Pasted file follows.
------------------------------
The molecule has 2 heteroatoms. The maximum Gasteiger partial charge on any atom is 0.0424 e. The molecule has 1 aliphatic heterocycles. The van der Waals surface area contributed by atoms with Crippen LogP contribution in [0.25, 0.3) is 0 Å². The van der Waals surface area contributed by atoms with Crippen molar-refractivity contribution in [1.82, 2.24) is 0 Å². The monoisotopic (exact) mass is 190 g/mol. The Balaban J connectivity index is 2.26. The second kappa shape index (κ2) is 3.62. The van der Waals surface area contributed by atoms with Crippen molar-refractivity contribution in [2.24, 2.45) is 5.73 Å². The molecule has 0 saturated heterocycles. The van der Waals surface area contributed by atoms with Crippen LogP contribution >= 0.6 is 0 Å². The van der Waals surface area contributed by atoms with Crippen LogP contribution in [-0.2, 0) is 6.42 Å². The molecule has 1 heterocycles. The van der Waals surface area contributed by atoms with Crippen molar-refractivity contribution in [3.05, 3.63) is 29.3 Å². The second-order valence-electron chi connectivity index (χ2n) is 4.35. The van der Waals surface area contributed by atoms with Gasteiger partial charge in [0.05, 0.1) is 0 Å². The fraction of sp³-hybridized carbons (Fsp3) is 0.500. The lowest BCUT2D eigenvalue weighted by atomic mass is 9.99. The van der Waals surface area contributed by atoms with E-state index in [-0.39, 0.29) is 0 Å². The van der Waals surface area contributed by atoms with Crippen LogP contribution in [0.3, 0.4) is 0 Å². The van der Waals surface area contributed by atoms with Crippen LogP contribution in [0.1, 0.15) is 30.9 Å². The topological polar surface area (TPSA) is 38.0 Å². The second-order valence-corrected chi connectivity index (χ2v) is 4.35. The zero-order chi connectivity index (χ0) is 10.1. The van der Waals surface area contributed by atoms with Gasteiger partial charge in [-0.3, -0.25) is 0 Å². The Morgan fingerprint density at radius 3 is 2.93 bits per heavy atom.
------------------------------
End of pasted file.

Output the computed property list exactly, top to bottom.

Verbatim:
The molecule has 2 heteroatoms. The maximum Gasteiger partial charge on any atom is 0.0424 e. The molecule has 1 aliphatic heterocycles. The van der Waals surface area contributed by atoms with Crippen LogP contribution in [0.25, 0.3) is 0 Å². The van der Waals surface area contributed by atoms with Crippen molar-refractivity contribution in [1.82, 2.24) is 0 Å². The monoisotopic (exact) mass is 190 g/mol. The Balaban J connectivity index is 2.26. The second kappa shape index (κ2) is 3.62. The van der Waals surface area contributed by atoms with Crippen molar-refractivity contribution in [2.24, 2.45) is 5.73 Å². The molecule has 0 saturated heterocycles. The van der Waals surface area contributed by atoms with Crippen LogP contribution >= 0.6 is 0 Å². The van der Waals surface area contributed by atoms with Crippen LogP contribution in [-0.2, 0) is 6.42 Å². The molecule has 1 heterocycles. The van der Waals surface area contributed by atoms with Crippen molar-refractivity contribution in [3.05, 3.63) is 29.3 Å². The second-order valence-electron chi connectivity index (χ2n) is 4.35. The van der Waals surface area contributed by atoms with Gasteiger partial charge in [0.05, 0.1) is 0 Å². The fraction of sp³-hybridized carbons (Fsp3) is 0.500. The lowest BCUT2D eigenvalue weighted by atomic mass is 9.99. The van der Waals surface area contributed by atoms with E-state index in [-0.39, 0.29) is 0 Å². The van der Waals surface area contributed by atoms with Crippen LogP contribution in [0.3, 0.4) is 0 Å². The van der Waals surface area contributed by atoms with Crippen LogP contribution in [0.1, 0.15) is 30.9 Å². The topological polar surface area (TPSA) is 38.0 Å². The second-order valence-corrected chi connectivity index (χ2v) is 4.35. The zero-order chi connectivity index (χ0) is 10.1. The van der Waals surface area contributed by atoms with Gasteiger partial charge in [-0.3, -0.25) is 0 Å². The Morgan fingerprint density at radius 3 is 2.93 bits per heavy atom.